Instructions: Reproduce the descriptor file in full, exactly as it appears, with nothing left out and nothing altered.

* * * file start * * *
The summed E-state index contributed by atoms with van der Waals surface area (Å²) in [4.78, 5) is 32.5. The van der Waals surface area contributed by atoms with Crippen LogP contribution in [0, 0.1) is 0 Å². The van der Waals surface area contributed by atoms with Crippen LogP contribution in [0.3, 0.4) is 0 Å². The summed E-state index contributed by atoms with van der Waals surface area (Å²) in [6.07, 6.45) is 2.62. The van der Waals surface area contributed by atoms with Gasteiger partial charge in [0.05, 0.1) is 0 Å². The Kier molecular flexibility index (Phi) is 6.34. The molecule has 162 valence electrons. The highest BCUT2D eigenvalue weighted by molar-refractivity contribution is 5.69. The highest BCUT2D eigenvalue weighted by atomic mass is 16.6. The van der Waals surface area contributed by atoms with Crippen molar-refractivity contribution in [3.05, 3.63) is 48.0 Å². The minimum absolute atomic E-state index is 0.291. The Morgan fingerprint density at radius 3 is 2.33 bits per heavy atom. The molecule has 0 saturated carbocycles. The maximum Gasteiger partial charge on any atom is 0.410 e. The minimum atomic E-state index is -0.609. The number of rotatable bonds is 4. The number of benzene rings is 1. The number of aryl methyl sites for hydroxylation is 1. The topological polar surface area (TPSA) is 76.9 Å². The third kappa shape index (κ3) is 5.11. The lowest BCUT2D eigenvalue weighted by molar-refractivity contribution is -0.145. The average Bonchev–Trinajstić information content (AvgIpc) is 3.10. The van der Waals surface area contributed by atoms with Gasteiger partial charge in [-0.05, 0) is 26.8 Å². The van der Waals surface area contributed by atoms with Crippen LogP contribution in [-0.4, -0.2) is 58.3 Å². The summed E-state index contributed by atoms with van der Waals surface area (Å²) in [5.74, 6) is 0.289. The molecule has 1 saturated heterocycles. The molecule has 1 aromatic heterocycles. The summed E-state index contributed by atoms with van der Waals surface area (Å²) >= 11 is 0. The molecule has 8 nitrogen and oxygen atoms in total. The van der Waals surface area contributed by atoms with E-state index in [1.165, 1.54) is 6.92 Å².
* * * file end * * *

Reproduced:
The summed E-state index contributed by atoms with van der Waals surface area (Å²) in [4.78, 5) is 32.5. The van der Waals surface area contributed by atoms with Crippen LogP contribution in [0, 0.1) is 0 Å². The van der Waals surface area contributed by atoms with Crippen LogP contribution in [0.3, 0.4) is 0 Å². The summed E-state index contributed by atoms with van der Waals surface area (Å²) in [6.07, 6.45) is 2.62. The van der Waals surface area contributed by atoms with Gasteiger partial charge in [0.05, 0.1) is 0 Å². The Kier molecular flexibility index (Phi) is 6.34. The molecule has 162 valence electrons. The highest BCUT2D eigenvalue weighted by molar-refractivity contribution is 5.69. The highest BCUT2D eigenvalue weighted by atomic mass is 16.6. The van der Waals surface area contributed by atoms with Crippen molar-refractivity contribution in [3.05, 3.63) is 48.0 Å². The minimum absolute atomic E-state index is 0.291. The Morgan fingerprint density at radius 3 is 2.33 bits per heavy atom. The molecule has 0 saturated carbocycles. The maximum Gasteiger partial charge on any atom is 0.410 e. The minimum atomic E-state index is -0.609. The number of rotatable bonds is 4. The number of benzene rings is 1. The number of aryl methyl sites for hydroxylation is 1. The topological polar surface area (TPSA) is 76.9 Å². The third kappa shape index (κ3) is 5.11. The lowest BCUT2D eigenvalue weighted by molar-refractivity contribution is -0.145. The average Bonchev–Trinajstić information content (AvgIpc) is 3.10. The van der Waals surface area contributed by atoms with Gasteiger partial charge in [-0.05, 0) is 26.8 Å². The van der Waals surface area contributed by atoms with Crippen LogP contribution in [-0.4, -0.2) is 58.3 Å². The summed E-state index contributed by atoms with van der Waals surface area (Å²) in [5.74, 6) is 0.289. The molecule has 1 saturated heterocycles. The molecule has 1 aromatic heterocycles. The summed E-state index contributed by atoms with van der Waals surface area (Å²) >= 11 is 0. The molecule has 8 nitrogen and oxygen atoms in total. The van der Waals surface area contributed by atoms with E-state index in [1.165, 1.54) is 6.92 Å².